RJR Solicitors Feedback

It is constructive and pleasing to receive positive feedback – this followed on from a trial on the terms of an international logistics contract in Edmonton County Court:

“We found Mr Uddin to be very efficient, both responding to questions in advance of the hearing and notifying us of the outcome straight away by telephone. He produced an excellent result for our client. After the hearing he provided a full attendance note. A thoroughly comprehensive service.” RJR Solicitors

Taj Uddin, Barrister
Guildhall Chambers Portsmouth
Practising in London and the South (Salisbury to Brighton, Oxford to IoW)

In an era of consolidations and alternative business structures, solicitors beware!


Fuller v Guillaumes Gosling and Wilkinson17.06.2011 (Mayors & City of London CC)

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Of Interest to Solicitor Partners and other Partnerships

The case shows the unforeseen risks, to solicitor partners looking at any type of restructuring or consolidation, particularly to those undertaking publicly funded work due to the vagaries of the workings of the LSC).  Restructuring being a hot topic in every legal, and now non-legal, corridor.

Although it was a first instance county court decision (Mayors & City of London), the arguments deployed use precedents binding on the High Court.

The Facts

F was 1 of 2 partners at a local solicitors practice, GW.  GGW is a local solicitors practice, the product of a merger of GW (Gosling and Wilkinson) and G (Guillaumes). F sought to secure continuity for his colleagues and arrange a dignified exit from practice after 33 years in his firm.  His firm had a not insignificant publicly funded practice.  The courtship between GW and G continued for a number of years with a view to a merger, which ultimately crystallised as the defendant, GGW, following:

  1. A signed heads of agreement to merge between GW and G into GGW INCLUDING provision for F to depart as a partner and be paid the balance of his capital account; and
  2.  A consultancy agreement between F and GGW INCLUDING provision for F to be indemnified by GGW against GGW debts/liabilities.

The merged firm, GGW, continued with GW’s legal aid contract, but sought to close it down, which triggered an audit by the LSC.  As a result of that audit, the LSC clawed back overpayments of legal aid that had been paid during the existence of GW through, as became apparent, negligent administration of the legal aid account by an employee of GW.  Although GGW had no option as the successor firm to pay the overpayments in the first instance, there remained the issue of who ought to be ultimately liable for them: the GGW or the GW partnership – no obvious provision had been made for such overpayments in the accounts of GW. Indeed, they did not feature at all in the negotiations or the heads of the agreement because everyone was ignorant of them.  The action came about when F claimed the balance of his capital account.  GGW admitted the substance of the claim but defended on the basis of set-off against damages for misrepresentation of the value of GW.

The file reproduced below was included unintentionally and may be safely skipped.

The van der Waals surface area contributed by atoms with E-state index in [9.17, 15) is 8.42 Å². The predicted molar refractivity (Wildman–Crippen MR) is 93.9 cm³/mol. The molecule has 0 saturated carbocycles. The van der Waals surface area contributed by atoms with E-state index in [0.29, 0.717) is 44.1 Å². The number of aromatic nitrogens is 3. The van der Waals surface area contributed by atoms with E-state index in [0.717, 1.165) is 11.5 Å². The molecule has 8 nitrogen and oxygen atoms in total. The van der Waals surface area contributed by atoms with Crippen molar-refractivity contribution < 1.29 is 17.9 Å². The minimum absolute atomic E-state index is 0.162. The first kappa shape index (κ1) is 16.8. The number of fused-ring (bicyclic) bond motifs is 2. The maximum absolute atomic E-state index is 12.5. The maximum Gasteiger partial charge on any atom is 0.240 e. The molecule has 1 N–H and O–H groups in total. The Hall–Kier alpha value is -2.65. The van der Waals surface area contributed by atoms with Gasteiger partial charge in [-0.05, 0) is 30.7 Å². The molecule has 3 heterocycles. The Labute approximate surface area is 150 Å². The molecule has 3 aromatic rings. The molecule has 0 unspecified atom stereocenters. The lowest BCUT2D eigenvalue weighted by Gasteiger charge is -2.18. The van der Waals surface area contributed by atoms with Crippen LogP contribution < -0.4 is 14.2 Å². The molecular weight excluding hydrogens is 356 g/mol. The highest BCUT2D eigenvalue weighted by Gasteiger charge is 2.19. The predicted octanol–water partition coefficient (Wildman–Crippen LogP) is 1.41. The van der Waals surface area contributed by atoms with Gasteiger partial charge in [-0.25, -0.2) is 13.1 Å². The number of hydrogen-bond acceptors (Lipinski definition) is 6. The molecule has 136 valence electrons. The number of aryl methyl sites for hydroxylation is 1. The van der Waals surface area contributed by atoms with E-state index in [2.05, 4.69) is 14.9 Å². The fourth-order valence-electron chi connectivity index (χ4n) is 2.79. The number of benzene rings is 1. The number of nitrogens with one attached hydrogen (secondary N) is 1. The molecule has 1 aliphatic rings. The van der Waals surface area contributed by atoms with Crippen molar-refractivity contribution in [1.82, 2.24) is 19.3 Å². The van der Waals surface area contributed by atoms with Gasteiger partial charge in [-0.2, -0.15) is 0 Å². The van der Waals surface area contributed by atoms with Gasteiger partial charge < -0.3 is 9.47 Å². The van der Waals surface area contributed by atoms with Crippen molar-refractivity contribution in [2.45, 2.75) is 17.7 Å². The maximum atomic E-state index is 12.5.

The Issues in Dispute

  • F had the benefit of an express indemnity per the consultancy agreement.  That argument failed: the indemnity related to his position as a consultant only and therefore related only to new debts/liabilities of GGW.
  • F had the benefit of an implied right to an indemnity per Partnership Act 1980.  That argument failed:  F was vicariously liable for his employee’s negligence and in consequence, in equity, he could not rely on the indemnity.
  • There was no misrepresentation.  That argument failed: accounts were provided per heads of agreement; the capital account effectively represented the net worth of F’s firm.  The price paid was based on those accounts.
  • The misrepresentation was innocent.  That argument failed: the misrepresentation arose from a failure to supervise staff properly, which amounted to negligent misrepresentation.  Whether negligent or innocent, damages were the appropriate remedy.
  • The misrepresentation did not induce the merger.  That argument failed on the facts: G would not have entered into the agreement at the same price, ‘but for…’


  • F is entitled to depart from early admission: that argument failed: albeit the admission did not amount to a Part 14 admission, F should not be allowed to depart from it.  F is a solicitor with a core duty to act with integrity.  His admission was made with full knowledge of the claim.

A Word of Warning for those seeking Mergers, Restructures and ASBs

It is clear that both F (as a partner of GW) and G, entered into the transaction in good faith.  However, their on going relationship effectively fell victim to the vagaries of the public funding system, which practitioners will know can prove notoriously difficult to keep on top of.  However, this type of risk will not sensibly be limited to firms with a legal aid franchise.

In finding for the Defendant, GGW, the Judge White largely adopted Defence Counsel’s skeleton.  It was a clear indication of the court’s disapproval of a solicitor’s attempt to turn away from his liabilities.

The Claimant was represented by Mr Lawrence Jacobson of Counsel.  The Defendant was represented by Mr Timothy Concannon and Taj Uddin of Counsel (both of Guildhall Chambers Portsmouth).  If any reader has any questions on this case, they will be happily received @

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Taj Uddin, Barrister
Guildhall Chambers Portsmouth
Practising in London and the South (Salisbury to Brighton, Oxford to IoW)